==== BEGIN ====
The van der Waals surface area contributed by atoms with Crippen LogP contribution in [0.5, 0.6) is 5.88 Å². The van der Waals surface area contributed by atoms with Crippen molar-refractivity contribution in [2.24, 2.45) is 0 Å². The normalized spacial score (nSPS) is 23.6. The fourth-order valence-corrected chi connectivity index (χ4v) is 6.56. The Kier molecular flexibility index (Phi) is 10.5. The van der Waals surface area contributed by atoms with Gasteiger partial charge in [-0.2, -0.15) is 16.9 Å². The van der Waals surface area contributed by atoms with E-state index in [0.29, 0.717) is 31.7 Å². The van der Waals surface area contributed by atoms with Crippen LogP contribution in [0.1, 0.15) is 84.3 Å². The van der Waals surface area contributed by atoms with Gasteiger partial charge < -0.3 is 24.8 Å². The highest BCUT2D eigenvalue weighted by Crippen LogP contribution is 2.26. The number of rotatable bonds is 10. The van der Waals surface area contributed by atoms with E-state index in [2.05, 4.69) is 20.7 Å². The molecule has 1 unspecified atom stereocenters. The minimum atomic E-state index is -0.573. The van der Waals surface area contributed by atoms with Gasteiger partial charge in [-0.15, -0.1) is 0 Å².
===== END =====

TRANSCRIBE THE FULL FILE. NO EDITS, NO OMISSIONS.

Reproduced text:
The van der Waals surface area contributed by atoms with Crippen LogP contribution in [0.5, 0.6) is 5.88 Å². The van der Waals surface area contributed by atoms with Crippen molar-refractivity contribution in [2.24, 2.45) is 0 Å². The normalized spacial score (nSPS) is 23.6. The fourth-order valence-corrected chi connectivity index (χ4v) is 6.56. The Kier molecular flexibility index (Phi) is 10.5. The van der Waals surface area contributed by atoms with Gasteiger partial charge in [-0.2, -0.15) is 16.9 Å². The van der Waals surface area contributed by atoms with E-state index in [0.29, 0.717) is 31.7 Å². The van der Waals surface area contributed by atoms with Crippen LogP contribution in [0.1, 0.15) is 84.3 Å². The van der Waals surface area contributed by atoms with Gasteiger partial charge < -0.3 is 24.8 Å². The highest BCUT2D eigenvalue weighted by Crippen LogP contribution is 2.26. The number of rotatable bonds is 10. The van der Waals surface area contributed by atoms with E-state index in [2.05, 4.69) is 20.7 Å². The molecule has 1 unspecified atom stereocenters. The minimum atomic E-state index is -0.573. The van der Waals surface area contributed by atoms with Gasteiger partial charge in [-0.15, -0.1) is 0 Å².